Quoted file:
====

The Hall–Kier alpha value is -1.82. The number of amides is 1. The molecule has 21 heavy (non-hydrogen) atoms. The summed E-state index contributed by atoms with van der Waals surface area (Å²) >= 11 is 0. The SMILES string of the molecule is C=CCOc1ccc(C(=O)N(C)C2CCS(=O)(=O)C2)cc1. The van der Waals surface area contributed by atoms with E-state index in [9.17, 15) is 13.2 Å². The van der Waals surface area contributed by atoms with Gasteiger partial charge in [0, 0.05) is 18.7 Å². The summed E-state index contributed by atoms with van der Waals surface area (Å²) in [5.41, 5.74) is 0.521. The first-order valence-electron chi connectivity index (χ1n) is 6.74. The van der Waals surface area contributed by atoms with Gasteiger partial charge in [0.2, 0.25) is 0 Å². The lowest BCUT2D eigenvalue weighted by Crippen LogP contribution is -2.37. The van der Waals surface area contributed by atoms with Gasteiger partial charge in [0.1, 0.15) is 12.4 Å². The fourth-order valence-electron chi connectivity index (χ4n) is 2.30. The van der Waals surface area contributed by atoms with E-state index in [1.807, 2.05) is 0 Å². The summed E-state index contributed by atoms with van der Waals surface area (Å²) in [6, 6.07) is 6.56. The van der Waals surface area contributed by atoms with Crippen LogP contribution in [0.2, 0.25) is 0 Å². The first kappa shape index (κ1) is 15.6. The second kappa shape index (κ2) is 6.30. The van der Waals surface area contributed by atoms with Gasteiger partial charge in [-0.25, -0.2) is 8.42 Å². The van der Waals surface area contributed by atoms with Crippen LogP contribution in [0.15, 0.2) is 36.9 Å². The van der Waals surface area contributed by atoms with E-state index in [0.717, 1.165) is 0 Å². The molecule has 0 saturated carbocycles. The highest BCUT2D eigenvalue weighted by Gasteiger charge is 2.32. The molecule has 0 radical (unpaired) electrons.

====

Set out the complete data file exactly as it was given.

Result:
The Hall–Kier alpha value is -1.82. The number of amides is 1. The molecule has 21 heavy (non-hydrogen) atoms. The summed E-state index contributed by atoms with van der Waals surface area (Å²) >= 11 is 0. The SMILES string of the molecule is C=CCOc1ccc(C(=O)N(C)C2CCS(=O)(=O)C2)cc1. The van der Waals surface area contributed by atoms with E-state index in [9.17, 15) is 13.2 Å². The van der Waals surface area contributed by atoms with Gasteiger partial charge in [0, 0.05) is 18.7 Å². The summed E-state index contributed by atoms with van der Waals surface area (Å²) in [5.41, 5.74) is 0.521. The first-order valence-electron chi connectivity index (χ1n) is 6.74. The van der Waals surface area contributed by atoms with Gasteiger partial charge in [0.2, 0.25) is 0 Å². The lowest BCUT2D eigenvalue weighted by Crippen LogP contribution is -2.37. The van der Waals surface area contributed by atoms with Gasteiger partial charge in [0.1, 0.15) is 12.4 Å². The fourth-order valence-electron chi connectivity index (χ4n) is 2.30. The van der Waals surface area contributed by atoms with E-state index in [1.807, 2.05) is 0 Å². The summed E-state index contributed by atoms with van der Waals surface area (Å²) in [6, 6.07) is 6.56. The van der Waals surface area contributed by atoms with Crippen LogP contribution in [0.2, 0.25) is 0 Å². The first kappa shape index (κ1) is 15.6. The second kappa shape index (κ2) is 6.30. The van der Waals surface area contributed by atoms with Gasteiger partial charge in [-0.25, -0.2) is 8.42 Å². The van der Waals surface area contributed by atoms with Crippen LogP contribution in [0.15, 0.2) is 36.9 Å². The van der Waals surface area contributed by atoms with E-state index in [0.717, 1.165) is 0 Å². The molecule has 0 saturated carbocycles. The highest BCUT2D eigenvalue weighted by Gasteiger charge is 2.32. The molecule has 0 radical (unpaired) electrons.